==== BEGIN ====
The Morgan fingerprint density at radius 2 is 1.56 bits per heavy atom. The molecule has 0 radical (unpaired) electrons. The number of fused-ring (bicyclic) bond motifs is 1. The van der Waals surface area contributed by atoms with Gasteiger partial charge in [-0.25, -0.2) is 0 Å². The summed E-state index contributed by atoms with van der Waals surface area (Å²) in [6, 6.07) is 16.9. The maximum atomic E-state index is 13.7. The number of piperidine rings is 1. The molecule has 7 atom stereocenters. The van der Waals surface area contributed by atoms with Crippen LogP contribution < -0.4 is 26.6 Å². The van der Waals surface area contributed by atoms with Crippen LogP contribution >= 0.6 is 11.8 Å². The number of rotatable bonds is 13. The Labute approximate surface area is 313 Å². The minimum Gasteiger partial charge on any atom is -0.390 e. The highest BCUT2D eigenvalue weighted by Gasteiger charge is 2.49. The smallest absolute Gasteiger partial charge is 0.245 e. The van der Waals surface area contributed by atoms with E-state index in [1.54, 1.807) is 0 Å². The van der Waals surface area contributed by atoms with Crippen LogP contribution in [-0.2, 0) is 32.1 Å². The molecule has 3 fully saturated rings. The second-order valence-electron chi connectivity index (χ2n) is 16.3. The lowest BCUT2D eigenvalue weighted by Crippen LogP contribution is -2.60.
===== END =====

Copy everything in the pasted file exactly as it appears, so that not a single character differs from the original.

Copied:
The Morgan fingerprint density at radius 2 is 1.56 bits per heavy atom. The molecule has 0 radical (unpaired) electrons. The number of fused-ring (bicyclic) bond motifs is 1. The van der Waals surface area contributed by atoms with Gasteiger partial charge in [-0.25, -0.2) is 0 Å². The summed E-state index contributed by atoms with van der Waals surface area (Å²) in [6, 6.07) is 16.9. The maximum atomic E-state index is 13.7. The number of piperidine rings is 1. The molecule has 7 atom stereocenters. The van der Waals surface area contributed by atoms with Crippen LogP contribution < -0.4 is 26.6 Å². The van der Waals surface area contributed by atoms with Crippen LogP contribution >= 0.6 is 11.8 Å². The number of rotatable bonds is 13. The Labute approximate surface area is 313 Å². The minimum Gasteiger partial charge on any atom is -0.390 e. The highest BCUT2D eigenvalue weighted by Gasteiger charge is 2.49. The smallest absolute Gasteiger partial charge is 0.245 e. The van der Waals surface area contributed by atoms with E-state index in [1.54, 1.807) is 0 Å². The van der Waals surface area contributed by atoms with Crippen LogP contribution in [-0.2, 0) is 32.1 Å². The molecule has 3 fully saturated rings. The second-order valence-electron chi connectivity index (χ2n) is 16.3. The lowest BCUT2D eigenvalue weighted by Crippen LogP contribution is -2.60.